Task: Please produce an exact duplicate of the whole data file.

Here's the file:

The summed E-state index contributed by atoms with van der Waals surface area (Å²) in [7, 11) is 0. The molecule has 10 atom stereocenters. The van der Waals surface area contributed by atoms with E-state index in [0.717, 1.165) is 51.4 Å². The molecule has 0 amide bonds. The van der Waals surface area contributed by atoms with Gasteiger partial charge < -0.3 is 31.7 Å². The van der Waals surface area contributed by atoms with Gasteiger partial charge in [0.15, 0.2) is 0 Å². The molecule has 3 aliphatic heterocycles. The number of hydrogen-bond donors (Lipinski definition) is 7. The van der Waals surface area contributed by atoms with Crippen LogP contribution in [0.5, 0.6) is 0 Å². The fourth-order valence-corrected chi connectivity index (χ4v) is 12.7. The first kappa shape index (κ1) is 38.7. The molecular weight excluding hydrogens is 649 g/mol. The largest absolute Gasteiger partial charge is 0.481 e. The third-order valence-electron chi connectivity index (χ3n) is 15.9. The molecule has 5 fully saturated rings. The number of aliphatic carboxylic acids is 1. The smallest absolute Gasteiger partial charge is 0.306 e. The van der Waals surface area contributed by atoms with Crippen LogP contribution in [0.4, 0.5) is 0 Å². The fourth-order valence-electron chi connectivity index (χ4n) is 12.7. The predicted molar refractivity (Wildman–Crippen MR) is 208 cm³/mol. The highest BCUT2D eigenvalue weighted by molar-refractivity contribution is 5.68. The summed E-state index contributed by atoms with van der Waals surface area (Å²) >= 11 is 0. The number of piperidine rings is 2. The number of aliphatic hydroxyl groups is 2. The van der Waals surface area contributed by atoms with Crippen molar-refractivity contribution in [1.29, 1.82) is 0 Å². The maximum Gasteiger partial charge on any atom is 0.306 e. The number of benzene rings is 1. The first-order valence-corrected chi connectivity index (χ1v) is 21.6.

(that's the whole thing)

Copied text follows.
The summed E-state index contributed by atoms with van der Waals surface area (Å²) in [7, 11) is 0. The molecule has 10 atom stereocenters. The van der Waals surface area contributed by atoms with E-state index in [0.717, 1.165) is 51.4 Å². The molecule has 0 amide bonds. The van der Waals surface area contributed by atoms with Gasteiger partial charge < -0.3 is 31.7 Å². The van der Waals surface area contributed by atoms with Gasteiger partial charge in [0.15, 0.2) is 0 Å². The molecule has 3 aliphatic heterocycles. The number of hydrogen-bond donors (Lipinski definition) is 7. The van der Waals surface area contributed by atoms with Crippen LogP contribution in [0.5, 0.6) is 0 Å². The fourth-order valence-corrected chi connectivity index (χ4v) is 12.7. The first kappa shape index (κ1) is 38.7. The molecular weight excluding hydrogens is 649 g/mol. The largest absolute Gasteiger partial charge is 0.481 e. The third-order valence-electron chi connectivity index (χ3n) is 15.9. The molecule has 5 fully saturated rings. The number of aliphatic carboxylic acids is 1. The smallest absolute Gasteiger partial charge is 0.306 e. The van der Waals surface area contributed by atoms with Crippen LogP contribution in [0.4, 0.5) is 0 Å². The fourth-order valence-electron chi connectivity index (χ4n) is 12.7. The predicted molar refractivity (Wildman–Crippen MR) is 208 cm³/mol. The highest BCUT2D eigenvalue weighted by molar-refractivity contribution is 5.68. The summed E-state index contributed by atoms with van der Waals surface area (Å²) >= 11 is 0. The number of piperidine rings is 2. The number of aliphatic hydroxyl groups is 2. The van der Waals surface area contributed by atoms with Crippen molar-refractivity contribution in [1.29, 1.82) is 0 Å². The maximum Gasteiger partial charge on any atom is 0.306 e. The number of benzene rings is 1. The first-order valence-corrected chi connectivity index (χ1v) is 21.6.